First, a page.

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Electrical surges and spikes

J. Brad Grieve

We see them in just about every house here at Lake Chapala. Sometimes they are humming and others quietly sit in a corner, showing a little light on. But all are on guard, protecting our electronic devices. They are our electrical surge protectors and they come in various sizes and forms. They are serving an important purpose and act as a little insurance in case of an attack of abnormally high voltage unknowing entering the outlet used by your computer, etc.

First, let's understand a "surge" is when the voltage rises above normal levels for more than three nanoseconds (billionth's of a second) and a "spike" is when it only rises for one or two nanoseconds. Voltage is the measure of potential electrical energy or, to use the analogy of water flowing in pipes, voltage is similar to the water's pressure. Modern electronic devices that have small electronic parts have less capacity to handle voltages above 120 volts and can be damaged by even a simple "spike" or wear out sooner by repeated "surges" in the voltage. Unfortunately, from my research here at Lake Chapala, I have found that the voltages in homes are typically higher than the standard 120-volts. By Federal Law, the ComisiĆ³n Federal de Electricidad (CFE) must deliver to your home safe electricity that is within a 10% error band of the standard 120-volts. This means that, legally, the voltage cannot be lower than 108 volts or higher than 132 volts. While I have observed normal voltages as high has 140 volts, the majority of homes are in the range of 124 to 132 volts.

Surge protectors use a variety of techniques and strategies. Some will use a transformer to help provide a steady conditioned electrical source that is normalized and uncontaminated by unusual frequencies of stray sources. Many protectors will use a type of Metal Oxide Varistors (MOV), which are semiconductors that have an electrical resistance inversely related to the voltage, hence the higher the voltage, the lower the resistance. To use the same analogy of water flowing in pipes, an MOV acts like a pressure sensitive valve that opens when the pressure is too high.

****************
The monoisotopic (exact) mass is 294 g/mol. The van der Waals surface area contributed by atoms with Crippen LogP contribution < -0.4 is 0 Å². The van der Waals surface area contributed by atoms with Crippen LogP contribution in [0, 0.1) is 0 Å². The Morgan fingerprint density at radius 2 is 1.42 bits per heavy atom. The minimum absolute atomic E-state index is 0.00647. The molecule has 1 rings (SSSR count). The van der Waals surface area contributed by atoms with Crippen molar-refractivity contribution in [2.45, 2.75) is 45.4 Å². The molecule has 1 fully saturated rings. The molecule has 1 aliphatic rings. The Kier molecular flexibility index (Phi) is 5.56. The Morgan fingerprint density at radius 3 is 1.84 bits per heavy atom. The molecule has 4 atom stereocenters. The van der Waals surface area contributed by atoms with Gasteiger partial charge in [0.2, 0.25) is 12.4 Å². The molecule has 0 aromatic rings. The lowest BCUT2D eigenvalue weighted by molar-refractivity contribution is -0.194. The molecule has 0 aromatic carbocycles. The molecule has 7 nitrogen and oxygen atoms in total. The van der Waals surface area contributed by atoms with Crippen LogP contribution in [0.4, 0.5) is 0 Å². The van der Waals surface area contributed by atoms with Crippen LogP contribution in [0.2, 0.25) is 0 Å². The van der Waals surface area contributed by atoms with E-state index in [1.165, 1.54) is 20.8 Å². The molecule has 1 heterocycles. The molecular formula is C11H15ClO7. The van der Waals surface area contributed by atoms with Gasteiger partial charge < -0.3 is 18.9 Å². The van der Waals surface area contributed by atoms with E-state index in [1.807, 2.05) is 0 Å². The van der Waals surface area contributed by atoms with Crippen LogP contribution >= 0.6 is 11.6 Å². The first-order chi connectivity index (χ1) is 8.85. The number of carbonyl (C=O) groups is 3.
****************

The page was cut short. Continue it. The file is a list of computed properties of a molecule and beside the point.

Similar to the MOVs, some surge protectors use a gas discharge arrestor or gas tube, which acts similarly to an MOV since the gas in the tube becomes ionized, and less resistance to electricity flow permits over-voltage energy to flow to the physical ground.

Both methods, will allow the extra voltage to flow out to a parallel circuit and out the physical ground. Hence, the surge protector will always need a good physical ground. Those surge protectors I find simply connected to a two-prong outlet really are not providing surge protection since the extra voltage cannot escape out to the physical ground.

Some protectors are designed differently and have the circuit protection in series. Hence all electricity will flow through one circuit, essentially holding back the electricity and gradually allowing the extra energy to flow out afterwards like a dam holding back the water flowing in a river. This will use less energy, since the excess energy is not dumped out into the physical ground. The manufacturers of protectors that use series circuits claim that this provides better protection that is quicker and more reliable.

The surge protectors will also have a backup protection fuse or small circuit breaker to limit the electricity flowing through the unit. Also, the protectors typically will have a light to indicate the primary protection (the MOV or gas tube) is functioning correctly, and sometimes to assure there is a good physical ground to the unit. Periodically, check that these lights are on to assure that you have surge protection.

Another type of surge protection unit is called a Uniform Power Supply (UPS). The UPS has a temporary battery backup system designed to permit the continued flow of electricity even when the main electricity supply is shut off. Some of these units also supply conditioning of the electrical signal (to remove noise) and are more expensive than the standard surge protector due to the extra circuitry and battery. Due to their higher value, it is worth considering putting a surge protector between the wall outlet and the UPS, to protect and provide a longer service life for the UPS.

Published or Updated on: February 14, 2008 by J. Brad Grieve © 2008
Contact J. Brad Grieve

J. Brad Grieve is a professional civil engineer who has lived and worked in the Lake Chapala area since 1994. He is the owner of Ajijic Home Inspections and you can be reach him by phone: (376) 766-2836 or e-mail.

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